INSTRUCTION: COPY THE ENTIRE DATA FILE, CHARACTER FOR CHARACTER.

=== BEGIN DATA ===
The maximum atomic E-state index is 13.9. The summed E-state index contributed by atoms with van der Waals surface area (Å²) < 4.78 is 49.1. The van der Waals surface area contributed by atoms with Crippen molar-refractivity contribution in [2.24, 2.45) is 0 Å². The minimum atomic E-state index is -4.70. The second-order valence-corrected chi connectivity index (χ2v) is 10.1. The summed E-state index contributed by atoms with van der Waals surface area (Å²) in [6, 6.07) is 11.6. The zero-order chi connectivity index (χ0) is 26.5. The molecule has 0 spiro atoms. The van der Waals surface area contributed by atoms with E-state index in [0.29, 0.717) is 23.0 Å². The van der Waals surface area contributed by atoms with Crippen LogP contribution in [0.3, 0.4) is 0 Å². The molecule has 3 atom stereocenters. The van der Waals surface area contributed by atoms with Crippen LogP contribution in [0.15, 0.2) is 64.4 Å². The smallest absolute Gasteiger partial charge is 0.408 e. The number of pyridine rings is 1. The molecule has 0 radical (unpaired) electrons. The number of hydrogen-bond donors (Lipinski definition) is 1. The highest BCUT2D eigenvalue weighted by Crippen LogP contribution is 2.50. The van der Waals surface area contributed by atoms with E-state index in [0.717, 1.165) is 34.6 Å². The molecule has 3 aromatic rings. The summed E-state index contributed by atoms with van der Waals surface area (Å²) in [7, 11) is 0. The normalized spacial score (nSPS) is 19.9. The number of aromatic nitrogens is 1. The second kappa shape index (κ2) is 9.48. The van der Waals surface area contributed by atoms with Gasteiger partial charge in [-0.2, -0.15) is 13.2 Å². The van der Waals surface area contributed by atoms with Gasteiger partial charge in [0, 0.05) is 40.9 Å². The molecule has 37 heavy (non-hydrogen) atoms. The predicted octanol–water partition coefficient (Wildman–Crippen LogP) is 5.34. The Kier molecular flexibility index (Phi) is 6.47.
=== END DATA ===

The maximum atomic E-state index is 13.9. The summed E-state index contributed by atoms with van der Waals surface area (Å²) < 4.78 is 49.1. The van der Waals surface area contributed by atoms with Crippen molar-refractivity contribution in [2.24, 2.45) is 0 Å². The minimum atomic E-state index is -4.70. The second-order valence-corrected chi connectivity index (χ2v) is 10.1. The summed E-state index contributed by atoms with van der Waals surface area (Å²) in [6, 6.07) is 11.6. The zero-order chi connectivity index (χ0) is 26.5. The molecule has 0 spiro atoms. The van der Waals surface area contributed by atoms with E-state index in [0.29, 0.717) is 23.0 Å². The van der Waals surface area contributed by atoms with Crippen LogP contribution in [0.3, 0.4) is 0 Å². The molecule has 3 atom stereocenters. The van der Waals surface area contributed by atoms with Crippen LogP contribution in [0.15, 0.2) is 64.4 Å². The smallest absolute Gasteiger partial charge is 0.408 e. The number of pyridine rings is 1. The molecule has 0 radical (unpaired) electrons. The number of hydrogen-bond donors (Lipinski definition) is 1. The highest BCUT2D eigenvalue weighted by Crippen LogP contribution is 2.50. The van der Waals surface area contributed by atoms with E-state index in [0.717, 1.165) is 34.6 Å². The molecule has 3 aromatic rings. The summed E-state index contributed by atoms with van der Waals surface area (Å²) in [7, 11) is 0. The normalized spacial score (nSPS) is 19.9. The number of aromatic nitrogens is 1. The second kappa shape index (κ2) is 9.48. The van der Waals surface area contributed by atoms with Gasteiger partial charge in [-0.2, -0.15) is 13.2 Å². The van der Waals surface area contributed by atoms with Gasteiger partial charge in [0, 0.05) is 40.9 Å². The molecule has 37 heavy (non-hydrogen) atoms. The predicted octanol–water partition coefficient (Wildman–Crippen LogP) is 5.34. The Kier molecular flexibility index (Phi) is 6.47.